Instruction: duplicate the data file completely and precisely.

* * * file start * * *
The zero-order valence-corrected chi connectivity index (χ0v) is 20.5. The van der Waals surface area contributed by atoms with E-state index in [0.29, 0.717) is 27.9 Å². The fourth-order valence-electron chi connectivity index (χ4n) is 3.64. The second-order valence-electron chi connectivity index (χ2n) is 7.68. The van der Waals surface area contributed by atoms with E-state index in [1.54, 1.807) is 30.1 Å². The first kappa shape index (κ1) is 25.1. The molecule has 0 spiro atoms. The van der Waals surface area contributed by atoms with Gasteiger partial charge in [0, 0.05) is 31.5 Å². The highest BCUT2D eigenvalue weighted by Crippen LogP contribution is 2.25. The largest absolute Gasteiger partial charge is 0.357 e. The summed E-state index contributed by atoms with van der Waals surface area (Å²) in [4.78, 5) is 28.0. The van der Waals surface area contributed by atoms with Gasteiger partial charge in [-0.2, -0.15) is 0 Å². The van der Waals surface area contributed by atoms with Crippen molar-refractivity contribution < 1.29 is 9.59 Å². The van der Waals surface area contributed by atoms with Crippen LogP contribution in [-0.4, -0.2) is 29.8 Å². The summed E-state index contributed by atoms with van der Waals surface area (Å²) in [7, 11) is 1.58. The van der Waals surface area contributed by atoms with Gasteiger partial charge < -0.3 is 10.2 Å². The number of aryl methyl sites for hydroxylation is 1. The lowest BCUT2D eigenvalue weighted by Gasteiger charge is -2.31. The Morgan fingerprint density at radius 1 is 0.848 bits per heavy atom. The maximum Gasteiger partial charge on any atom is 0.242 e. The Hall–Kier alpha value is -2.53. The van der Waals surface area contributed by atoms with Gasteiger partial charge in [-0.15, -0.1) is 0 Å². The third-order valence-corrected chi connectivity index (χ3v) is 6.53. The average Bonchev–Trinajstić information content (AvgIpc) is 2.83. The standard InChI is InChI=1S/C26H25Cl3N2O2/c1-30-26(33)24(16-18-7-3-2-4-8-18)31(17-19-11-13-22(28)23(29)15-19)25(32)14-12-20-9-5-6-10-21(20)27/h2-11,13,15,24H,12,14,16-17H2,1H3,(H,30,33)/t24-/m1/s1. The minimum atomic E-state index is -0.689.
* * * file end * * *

The zero-order valence-corrected chi connectivity index (χ0v) is 20.5. The van der Waals surface area contributed by atoms with E-state index in [0.29, 0.717) is 27.9 Å². The fourth-order valence-electron chi connectivity index (χ4n) is 3.64. The second-order valence-electron chi connectivity index (χ2n) is 7.68. The van der Waals surface area contributed by atoms with E-state index in [1.54, 1.807) is 30.1 Å². The first kappa shape index (κ1) is 25.1. The molecule has 0 spiro atoms. The van der Waals surface area contributed by atoms with Gasteiger partial charge in [0, 0.05) is 31.5 Å². The highest BCUT2D eigenvalue weighted by Crippen LogP contribution is 2.25. The largest absolute Gasteiger partial charge is 0.357 e. The summed E-state index contributed by atoms with van der Waals surface area (Å²) in [4.78, 5) is 28.0. The van der Waals surface area contributed by atoms with Gasteiger partial charge in [-0.2, -0.15) is 0 Å². The van der Waals surface area contributed by atoms with Crippen molar-refractivity contribution < 1.29 is 9.59 Å². The van der Waals surface area contributed by atoms with Crippen LogP contribution in [-0.4, -0.2) is 29.8 Å². The summed E-state index contributed by atoms with van der Waals surface area (Å²) in [7, 11) is 1.58. The van der Waals surface area contributed by atoms with Gasteiger partial charge < -0.3 is 10.2 Å². The number of aryl methyl sites for hydroxylation is 1. The lowest BCUT2D eigenvalue weighted by Gasteiger charge is -2.31. The Morgan fingerprint density at radius 1 is 0.848 bits per heavy atom. The maximum Gasteiger partial charge on any atom is 0.242 e. The Hall–Kier alpha value is -2.53. The van der Waals surface area contributed by atoms with Gasteiger partial charge in [-0.15, -0.1) is 0 Å². The third-order valence-corrected chi connectivity index (χ3v) is 6.53. The average Bonchev–Trinajstić information content (AvgIpc) is 2.83. The standard InChI is InChI=1S/C26H25Cl3N2O2/c1-30-26(33)24(16-18-7-3-2-4-8-18)31(17-19-11-13-22(28)23(29)15-19)25(32)14-12-20-9-5-6-10-21(20)27/h2-11,13,15,24H,12,14,16-17H2,1H3,(H,30,33)/t24-/m1/s1. The minimum atomic E-state index is -0.689.